Sunday, March 23, 2008

US Press Corp Is A Door Mat, Unwilling to Use Judgment

Tom Edsall over at The Huffington Post does a terrific interview with Walter Pincus, a reporter who has written for the Washington Post for nearly 40 years (he is 75). The discussion focus on how the press has changed since the 1960s and how in false value of "fairness" has been used by the press to relay all statements equally, even when not supported by the facts.

I wrote elsewhere about why I cancelled my New York Times subscription. I felt (mostly from the editorials over at the Post) that my home town paper was not much better. Pincus' description of his editors is down right heart-rending: Pincus had to cope with attempts by editors at the Post to downgrade his articles. His stories were described as too "incremental," or "difficult to edit." He was criticized as a "crusader." Editors claimed his stories were hard to "verify."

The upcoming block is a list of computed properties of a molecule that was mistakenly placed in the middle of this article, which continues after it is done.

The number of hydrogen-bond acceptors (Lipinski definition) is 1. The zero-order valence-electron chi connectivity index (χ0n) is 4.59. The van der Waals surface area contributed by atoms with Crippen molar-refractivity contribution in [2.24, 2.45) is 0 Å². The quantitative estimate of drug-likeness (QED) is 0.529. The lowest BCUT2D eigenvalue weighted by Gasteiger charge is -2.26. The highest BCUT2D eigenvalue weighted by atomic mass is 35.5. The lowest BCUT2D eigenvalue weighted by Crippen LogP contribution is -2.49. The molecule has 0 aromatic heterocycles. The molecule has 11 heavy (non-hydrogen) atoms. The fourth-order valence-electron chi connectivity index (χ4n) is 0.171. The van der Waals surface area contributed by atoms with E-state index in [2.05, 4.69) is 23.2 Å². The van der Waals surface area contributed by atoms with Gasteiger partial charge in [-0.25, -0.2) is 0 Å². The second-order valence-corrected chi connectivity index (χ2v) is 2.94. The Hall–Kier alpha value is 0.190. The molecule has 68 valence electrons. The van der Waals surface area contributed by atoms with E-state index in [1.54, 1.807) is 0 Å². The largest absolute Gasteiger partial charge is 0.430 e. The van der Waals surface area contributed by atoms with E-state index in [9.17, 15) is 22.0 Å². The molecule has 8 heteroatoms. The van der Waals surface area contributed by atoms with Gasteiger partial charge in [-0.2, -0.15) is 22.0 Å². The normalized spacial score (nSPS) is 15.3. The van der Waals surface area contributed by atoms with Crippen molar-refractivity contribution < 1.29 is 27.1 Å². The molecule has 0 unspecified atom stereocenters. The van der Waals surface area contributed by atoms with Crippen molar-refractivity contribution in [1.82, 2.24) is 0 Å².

Here's more context:

While seeking to "be neutral, unbiased and objective, presenting both or all sides as if they were on the sidelines refereeing a game," the print and electronic media have relegated themselves to the role of "common carriers, transmitters of other people's ideas and thoughts, irrespective of import, relevance and at times even accuracy," Pincus contends.

At this stage, Pincus suggests, a relatively simple courageous act for the media would be to stop printing non-news:

"A new element of courage in journalism would be for editors and reporters to decide not to cover the president's statements when he or she--or any public figure--repeats essentially what he or she has said before. Journalistic courage should also include the decision not to publish in a newspaper or carry on a television or radio news show any statements made by government officials that are designed solely as a public relations tool, offering no new or valuable information to the public."

And this is just from the background set up for the interview Edsall conducts, which I highly recommend. I hope that it opens a bigger discussion, especially given how the press' treatment of Hillary's "viability" is still affecting the campaign.

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